prominence of a syllable in terms of differential loudness, or of pitch, or length, or of a combination of these.
degree of prominence of a syllable within a word and sometimes of a word within a phrase:
primary accent; secondary accent.
a mark indicating stress (as (·, ·), or (ˈ, ˌ), or (′, ″)), vowel quality (as French grave `, acute ´, circumflex ^, ), form (as French la “the” versus là “there”), or pitch.
any similar mark.
regularly recurring stress.
a mark indicating stress or some other distinction in pronunciation or value.
a musical tone or pattern of pitch inherent in a particular language either as a feature essential to the identification of a vowel or a syllable or to the general acoustic character of the language.
Compare (def 7).
the unique speech patterns, inflections, choice of words, etc., that identify a particular individual:
We recognized his accents immediately. She corrected me in her usual mild accents.
the distinctive style or tone characteristic of an author, composer, etc.:
the unmistakably Brahmsian accents of the sonata; She recognized the familiar accents of Robert Frost in the poem.
a mode of pronunciation, as pitch or tone, emphasis pattern, or intonation, characteristic of or peculiar to the speech of a particular person, group, or locality:
French accent; Southern accent.
Compare (def 5).
such a mode of pronunciation recognized as being of foreign origin:
He still speaks with an accent.
a stress or emphasis given to certain notes.
a mark noting this.
stress or emphasis regularly recurring as a feature of rhythm.
a symbol used to distinguish similar quantities that differ in value, as in b ′, b ″, b ‴ (called b prime, b second or b double prime, b third or b triple prime, respectively).
a symbol used to indicate a particular unit of measure, as feet (′) or inches (″), minutes (′) or seconds (″).
a symbol used to indicate the order of a derivative of a function in calculus, as f′ (called f prime) is the first derivative of a function f.
words or tones expressive of some emotion.
accents, words; language; speech:
He spoke in accents bold.
distinctive character or tone:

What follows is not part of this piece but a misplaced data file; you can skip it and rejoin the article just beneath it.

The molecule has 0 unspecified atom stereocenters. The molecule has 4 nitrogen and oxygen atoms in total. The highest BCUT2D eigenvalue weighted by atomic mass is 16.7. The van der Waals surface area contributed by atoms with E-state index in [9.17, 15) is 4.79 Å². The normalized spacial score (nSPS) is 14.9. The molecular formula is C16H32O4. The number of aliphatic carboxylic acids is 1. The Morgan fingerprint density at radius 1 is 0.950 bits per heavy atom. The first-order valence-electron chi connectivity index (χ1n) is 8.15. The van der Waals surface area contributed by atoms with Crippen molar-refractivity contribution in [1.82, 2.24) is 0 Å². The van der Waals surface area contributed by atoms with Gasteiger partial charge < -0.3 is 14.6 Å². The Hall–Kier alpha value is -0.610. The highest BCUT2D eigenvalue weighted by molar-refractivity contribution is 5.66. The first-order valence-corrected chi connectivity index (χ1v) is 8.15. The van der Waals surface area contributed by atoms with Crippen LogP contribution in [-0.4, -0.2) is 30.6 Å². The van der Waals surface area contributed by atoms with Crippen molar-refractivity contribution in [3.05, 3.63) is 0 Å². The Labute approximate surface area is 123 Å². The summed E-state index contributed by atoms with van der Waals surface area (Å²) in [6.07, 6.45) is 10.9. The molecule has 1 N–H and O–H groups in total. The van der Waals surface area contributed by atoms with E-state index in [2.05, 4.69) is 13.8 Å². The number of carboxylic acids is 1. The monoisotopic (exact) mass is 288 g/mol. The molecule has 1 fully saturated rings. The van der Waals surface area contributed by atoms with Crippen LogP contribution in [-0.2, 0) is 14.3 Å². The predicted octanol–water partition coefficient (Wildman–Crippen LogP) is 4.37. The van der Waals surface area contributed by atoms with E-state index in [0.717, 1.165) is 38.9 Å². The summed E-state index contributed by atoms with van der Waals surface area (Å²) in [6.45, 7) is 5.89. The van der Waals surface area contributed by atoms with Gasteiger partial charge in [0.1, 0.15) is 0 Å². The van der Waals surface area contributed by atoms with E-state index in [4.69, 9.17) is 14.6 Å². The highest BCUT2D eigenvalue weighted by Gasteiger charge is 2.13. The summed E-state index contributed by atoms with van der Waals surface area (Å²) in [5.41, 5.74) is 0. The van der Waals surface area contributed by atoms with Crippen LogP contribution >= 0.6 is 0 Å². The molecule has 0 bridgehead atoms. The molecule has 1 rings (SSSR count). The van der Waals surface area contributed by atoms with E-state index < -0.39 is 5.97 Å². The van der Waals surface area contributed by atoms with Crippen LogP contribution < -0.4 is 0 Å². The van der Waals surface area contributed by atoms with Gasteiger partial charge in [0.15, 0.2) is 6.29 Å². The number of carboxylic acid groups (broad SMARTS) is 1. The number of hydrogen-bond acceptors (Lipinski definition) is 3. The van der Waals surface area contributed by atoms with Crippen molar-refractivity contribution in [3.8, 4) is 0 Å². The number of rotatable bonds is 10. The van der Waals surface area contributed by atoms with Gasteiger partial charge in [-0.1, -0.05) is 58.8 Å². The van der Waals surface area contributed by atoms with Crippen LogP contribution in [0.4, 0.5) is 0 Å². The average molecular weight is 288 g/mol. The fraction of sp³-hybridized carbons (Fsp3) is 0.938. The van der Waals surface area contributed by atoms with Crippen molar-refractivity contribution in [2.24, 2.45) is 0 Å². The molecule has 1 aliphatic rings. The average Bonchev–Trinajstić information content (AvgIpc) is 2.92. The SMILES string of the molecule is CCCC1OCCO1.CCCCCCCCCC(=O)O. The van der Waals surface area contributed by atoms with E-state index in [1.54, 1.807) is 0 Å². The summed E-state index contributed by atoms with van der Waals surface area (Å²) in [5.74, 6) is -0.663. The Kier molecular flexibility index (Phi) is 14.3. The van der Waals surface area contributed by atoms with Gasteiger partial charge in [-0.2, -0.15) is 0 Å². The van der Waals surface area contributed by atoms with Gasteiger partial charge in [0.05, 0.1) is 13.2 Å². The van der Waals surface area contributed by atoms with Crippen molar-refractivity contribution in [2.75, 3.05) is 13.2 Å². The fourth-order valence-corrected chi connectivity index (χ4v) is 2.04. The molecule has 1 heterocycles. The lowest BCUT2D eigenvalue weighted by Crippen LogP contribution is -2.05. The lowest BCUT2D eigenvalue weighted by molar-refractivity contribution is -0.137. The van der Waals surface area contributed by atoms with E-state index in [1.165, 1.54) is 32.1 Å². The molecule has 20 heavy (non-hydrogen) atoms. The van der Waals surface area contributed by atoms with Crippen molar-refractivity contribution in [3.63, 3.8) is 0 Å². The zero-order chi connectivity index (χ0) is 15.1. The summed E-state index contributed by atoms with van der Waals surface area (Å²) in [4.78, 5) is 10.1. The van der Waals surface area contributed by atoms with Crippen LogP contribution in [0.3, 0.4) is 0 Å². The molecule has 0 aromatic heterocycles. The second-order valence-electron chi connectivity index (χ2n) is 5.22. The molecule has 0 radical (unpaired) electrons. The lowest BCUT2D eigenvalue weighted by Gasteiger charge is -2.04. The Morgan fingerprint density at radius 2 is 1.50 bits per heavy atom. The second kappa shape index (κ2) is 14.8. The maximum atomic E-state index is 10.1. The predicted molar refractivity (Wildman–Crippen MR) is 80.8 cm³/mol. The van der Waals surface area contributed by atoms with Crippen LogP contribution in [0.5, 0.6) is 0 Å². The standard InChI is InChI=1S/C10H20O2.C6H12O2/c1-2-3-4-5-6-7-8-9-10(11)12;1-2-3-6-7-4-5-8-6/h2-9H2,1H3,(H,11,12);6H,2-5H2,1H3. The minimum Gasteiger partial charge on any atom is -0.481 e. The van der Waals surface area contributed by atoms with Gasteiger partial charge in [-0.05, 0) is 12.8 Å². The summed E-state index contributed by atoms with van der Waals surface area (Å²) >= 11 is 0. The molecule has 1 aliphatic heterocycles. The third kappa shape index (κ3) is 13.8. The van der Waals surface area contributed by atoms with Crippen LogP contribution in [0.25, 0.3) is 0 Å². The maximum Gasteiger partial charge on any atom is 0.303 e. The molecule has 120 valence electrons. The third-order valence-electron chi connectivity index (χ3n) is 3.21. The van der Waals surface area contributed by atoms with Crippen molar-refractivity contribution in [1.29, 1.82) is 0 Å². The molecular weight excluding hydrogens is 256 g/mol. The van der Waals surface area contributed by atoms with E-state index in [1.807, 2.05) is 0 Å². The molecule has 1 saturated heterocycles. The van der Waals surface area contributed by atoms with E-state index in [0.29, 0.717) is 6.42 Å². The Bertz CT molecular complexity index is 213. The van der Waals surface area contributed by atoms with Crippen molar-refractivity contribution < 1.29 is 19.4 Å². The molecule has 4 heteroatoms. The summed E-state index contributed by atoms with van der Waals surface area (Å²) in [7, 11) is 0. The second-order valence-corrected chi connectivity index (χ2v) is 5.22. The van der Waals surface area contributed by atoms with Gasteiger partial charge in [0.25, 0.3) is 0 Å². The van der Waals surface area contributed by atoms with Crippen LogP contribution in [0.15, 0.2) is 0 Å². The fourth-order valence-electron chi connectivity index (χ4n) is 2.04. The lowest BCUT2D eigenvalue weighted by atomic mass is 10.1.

an accent of whining complaint.
special attention, stress, or emphasis:
an accent on accuracy.
a detail that is emphasized by contrasting with its surroundings:
a room decorated in navy blue with two red vases as accents.
a distinctive but subordinate pattern, motif, color, flavor, or the like:
The salad dressing had an accent of garlic.
to pronounce with prominence (a syllable within a word or a word within a phrase): to accent the first syllable of “into”; to accent the first word of “White House.”.
Compare (def 12).
to mark with a written accent or accents.
to give emphasis or prominence to; .
Her face is round, and her dimpled smile is accented by two front teeth that resemble Chiclets.
Ralph Lauren Child Model, From Roadside to Runway Claire Stern May 22, 2013
Long, column dresses in similar floral prints (accented with tassels and sequined bits) came next.
Marc Jacobs: Hot & Heavy for Spring 2014 at New York Fashion Week Isabel Wilkinson September 13, 2013
“He is beautiful,” one accented passer-by says to the camera.
The Secret World of Men Who Dress Like Dolls Nina Strochlic January 6, 2014
Mandela kept his temper, spoke civilly in his accented English and did his best for those he represented.
Mandela, My Source: One Journalist’s Memory of Clandestine Meetings Benjamin Pogrund December 5, 2013
They worked heavily with long black pleated knits, accented with a bit of silver or gold.
Proenza Schouler Spring/Summer 2014: Serenity Now Isabel Wilkinson September 10, 2013
Jerome is accented on the first syllable; in America it is always accented on the second.
The American Language Henry L. Mencken
Never should it be said that Antonia Dennant had accented him and thrown him over.
The Island Pharisees John Galsworthy